As part of the plan, Intrado secured an exclusive agreement with ShipCom, a U.S. high-frequency (HF) civilian maritime radio network operator authorized by the FCC to provide emergency communications on land when existing communications infrastructure is inoperable.
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In 2005, after Hurricane Katrina crippled the Gulf region’s primary communications system infrastructure, ShipCom's maritime HF frequencies were used by the Coast Guard to communicate on land during its Katrina-related operations and were the primary method of communications in the rescue of more than 33,000 people. As a result, in 2010 the FCC granted ShipCom a waiver to operate its HF maritime network frequencies on land during emergencies when a man-made or natural disaster renders existing communications infrastructure inoperable.
“We plan on making an emergency HF backup communications option available to 9-1-1 dispatch and emergency operations centers, hospitals, first responders, providers of critical infrastructure, and federal, state and local agencies,” said George Heinrichs, cofounder and president of Intrado.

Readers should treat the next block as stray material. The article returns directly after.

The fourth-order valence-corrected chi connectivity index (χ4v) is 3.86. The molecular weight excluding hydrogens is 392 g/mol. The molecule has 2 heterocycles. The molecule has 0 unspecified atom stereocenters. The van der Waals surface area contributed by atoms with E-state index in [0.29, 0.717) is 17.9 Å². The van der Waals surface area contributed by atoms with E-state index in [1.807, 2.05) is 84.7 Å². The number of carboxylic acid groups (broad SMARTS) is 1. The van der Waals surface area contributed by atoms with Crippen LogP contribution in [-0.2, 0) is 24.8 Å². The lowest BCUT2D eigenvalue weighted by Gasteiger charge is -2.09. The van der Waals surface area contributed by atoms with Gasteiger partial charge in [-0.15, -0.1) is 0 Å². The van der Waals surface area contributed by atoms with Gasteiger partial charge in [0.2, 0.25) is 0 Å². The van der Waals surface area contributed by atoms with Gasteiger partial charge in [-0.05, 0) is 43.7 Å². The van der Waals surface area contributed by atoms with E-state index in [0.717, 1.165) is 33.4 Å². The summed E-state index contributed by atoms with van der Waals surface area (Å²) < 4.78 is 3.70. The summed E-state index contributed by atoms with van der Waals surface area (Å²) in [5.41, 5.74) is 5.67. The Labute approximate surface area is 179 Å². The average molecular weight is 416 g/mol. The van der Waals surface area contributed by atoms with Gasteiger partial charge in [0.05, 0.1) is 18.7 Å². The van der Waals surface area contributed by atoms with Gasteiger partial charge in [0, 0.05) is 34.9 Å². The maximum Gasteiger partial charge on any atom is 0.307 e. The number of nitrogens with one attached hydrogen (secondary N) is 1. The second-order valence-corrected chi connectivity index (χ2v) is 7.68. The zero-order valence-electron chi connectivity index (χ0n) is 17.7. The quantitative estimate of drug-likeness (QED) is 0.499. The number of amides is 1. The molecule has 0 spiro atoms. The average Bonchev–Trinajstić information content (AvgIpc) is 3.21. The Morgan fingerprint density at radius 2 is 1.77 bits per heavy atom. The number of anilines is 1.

Beyond maritime use, HF is used by the Federal Aviation Administration (FAA), the Centers for Disease Control (CDC), the Federal Emergency Management Agency (FEMA) and other federal agencies.
“Hospitals in America rely on the hard work, patriotism and volunteerism of ham radio operators to be their emergency communications system,” said Stephen Meer, cofounder and chief technology officer (CTO) of Intrado. “This new network will greatly expand the capabilities available to hams during these times of crisis and will back up their efforts with an immediately available, sophisticated HF radio network interoperable with the E9-1-1 infrastructure. Hospitals and other critical agencies will have seamless, reliable, encrypted and redundant HF radio capability, giving them immediate connectivity to the outside world in the event of a disaster that renders their other communications systems unusable.”
The new Intrado HF 9-1-1 service will begin deployment in the next 90 – 120 days, starting with public safety, hospitals, nuclear reactors and other critical infrastructure.
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